The firm has joined with Consovoy McCarthy for suits in 16 states. They’ve also formed good relationships with firms like Lieff Cabraser and others that represent the municipalities and counties in the more traditional suits over the crisis.

“We all have the same objective, which is to get a recovery and to ensure that this crisis is quelled and that opioids are only prescribed for appropriate purposes as opposed to a widespread substitute for Advil that they have become,” says Keller. “We’re in a position where, with respect to our clients, we’re providing the costs, and we’re fronting our time in exchange for a portion of the hoped-for recovery.”

The lure of a plaintiff firm that can pay its own way is substantial. Keller describes the firms they work with as “co-venture partners” – well-capitalized firms that can also put their dollars to risk.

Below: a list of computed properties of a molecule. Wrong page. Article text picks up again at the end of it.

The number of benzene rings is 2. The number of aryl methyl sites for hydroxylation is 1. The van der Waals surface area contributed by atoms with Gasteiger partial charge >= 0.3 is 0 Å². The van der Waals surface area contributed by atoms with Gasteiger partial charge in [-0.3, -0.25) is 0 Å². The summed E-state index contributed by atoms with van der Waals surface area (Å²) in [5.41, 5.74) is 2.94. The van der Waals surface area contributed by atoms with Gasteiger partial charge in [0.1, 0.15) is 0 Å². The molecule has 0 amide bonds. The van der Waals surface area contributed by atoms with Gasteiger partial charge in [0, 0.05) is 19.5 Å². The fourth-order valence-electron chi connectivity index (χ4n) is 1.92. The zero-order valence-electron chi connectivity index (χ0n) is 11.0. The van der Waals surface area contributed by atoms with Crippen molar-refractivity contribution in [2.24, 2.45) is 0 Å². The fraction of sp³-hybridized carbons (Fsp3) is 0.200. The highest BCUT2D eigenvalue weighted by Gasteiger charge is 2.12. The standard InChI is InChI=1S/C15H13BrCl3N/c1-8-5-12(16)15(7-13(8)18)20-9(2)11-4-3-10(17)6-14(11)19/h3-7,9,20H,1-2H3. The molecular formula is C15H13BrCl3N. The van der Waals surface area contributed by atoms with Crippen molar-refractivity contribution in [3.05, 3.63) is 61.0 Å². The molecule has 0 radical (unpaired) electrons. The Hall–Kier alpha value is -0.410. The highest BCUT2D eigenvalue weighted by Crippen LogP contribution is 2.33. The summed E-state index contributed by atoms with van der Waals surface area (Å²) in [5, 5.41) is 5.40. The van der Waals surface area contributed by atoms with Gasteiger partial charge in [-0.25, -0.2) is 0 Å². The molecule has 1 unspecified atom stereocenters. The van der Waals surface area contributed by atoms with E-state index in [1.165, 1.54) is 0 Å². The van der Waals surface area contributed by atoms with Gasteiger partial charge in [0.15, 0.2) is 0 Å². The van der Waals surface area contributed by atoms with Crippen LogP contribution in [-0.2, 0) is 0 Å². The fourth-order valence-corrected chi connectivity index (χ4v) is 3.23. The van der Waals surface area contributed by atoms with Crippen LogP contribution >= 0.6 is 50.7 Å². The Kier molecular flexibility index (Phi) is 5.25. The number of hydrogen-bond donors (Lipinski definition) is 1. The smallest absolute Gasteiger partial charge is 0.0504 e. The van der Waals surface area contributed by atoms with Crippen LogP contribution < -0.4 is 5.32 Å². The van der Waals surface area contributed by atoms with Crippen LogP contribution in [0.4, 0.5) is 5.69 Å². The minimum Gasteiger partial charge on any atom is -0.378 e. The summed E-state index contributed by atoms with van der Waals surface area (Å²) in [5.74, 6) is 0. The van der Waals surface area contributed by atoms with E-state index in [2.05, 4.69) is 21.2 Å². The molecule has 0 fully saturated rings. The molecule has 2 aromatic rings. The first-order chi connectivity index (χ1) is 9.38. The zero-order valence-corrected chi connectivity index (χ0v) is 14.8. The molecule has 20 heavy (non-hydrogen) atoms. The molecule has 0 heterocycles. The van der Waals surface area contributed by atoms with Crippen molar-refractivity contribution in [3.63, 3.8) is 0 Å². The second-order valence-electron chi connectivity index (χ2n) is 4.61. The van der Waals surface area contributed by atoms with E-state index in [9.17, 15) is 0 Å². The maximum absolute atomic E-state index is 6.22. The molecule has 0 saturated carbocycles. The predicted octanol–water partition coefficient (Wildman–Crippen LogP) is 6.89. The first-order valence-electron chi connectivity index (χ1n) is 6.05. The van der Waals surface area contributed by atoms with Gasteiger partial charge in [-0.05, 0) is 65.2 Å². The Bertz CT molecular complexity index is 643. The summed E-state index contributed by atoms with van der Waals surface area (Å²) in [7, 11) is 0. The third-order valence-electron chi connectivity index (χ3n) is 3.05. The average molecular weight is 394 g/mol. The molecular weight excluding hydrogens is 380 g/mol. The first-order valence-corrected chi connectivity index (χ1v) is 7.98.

At the heart of their disruption is a reality anyone in the law business has known forever. The law is a thing of beauty, allowing mere mortals to give justice in matters profound and mundane for clients of grace as well as malice. But its practice in these times is that of a steel-trap leviathan ingesting whatever is large enough to get through its maw on the way to rewarding an ever-aging populace dependent on outsize salaries for a little thing we call law.

Insert irony. Because after pocketing their huge return from the sale of Gerchen Keller – and the lessons learned observing the current pack of plaintiff counsel as well as the inefficient structures of big law firms, Gerchen, Keller and Lenkner decided to create a law firm in which they are using the fruits of their successful bets on earlier plaintiff suits to fund their seats on the biggest claims around.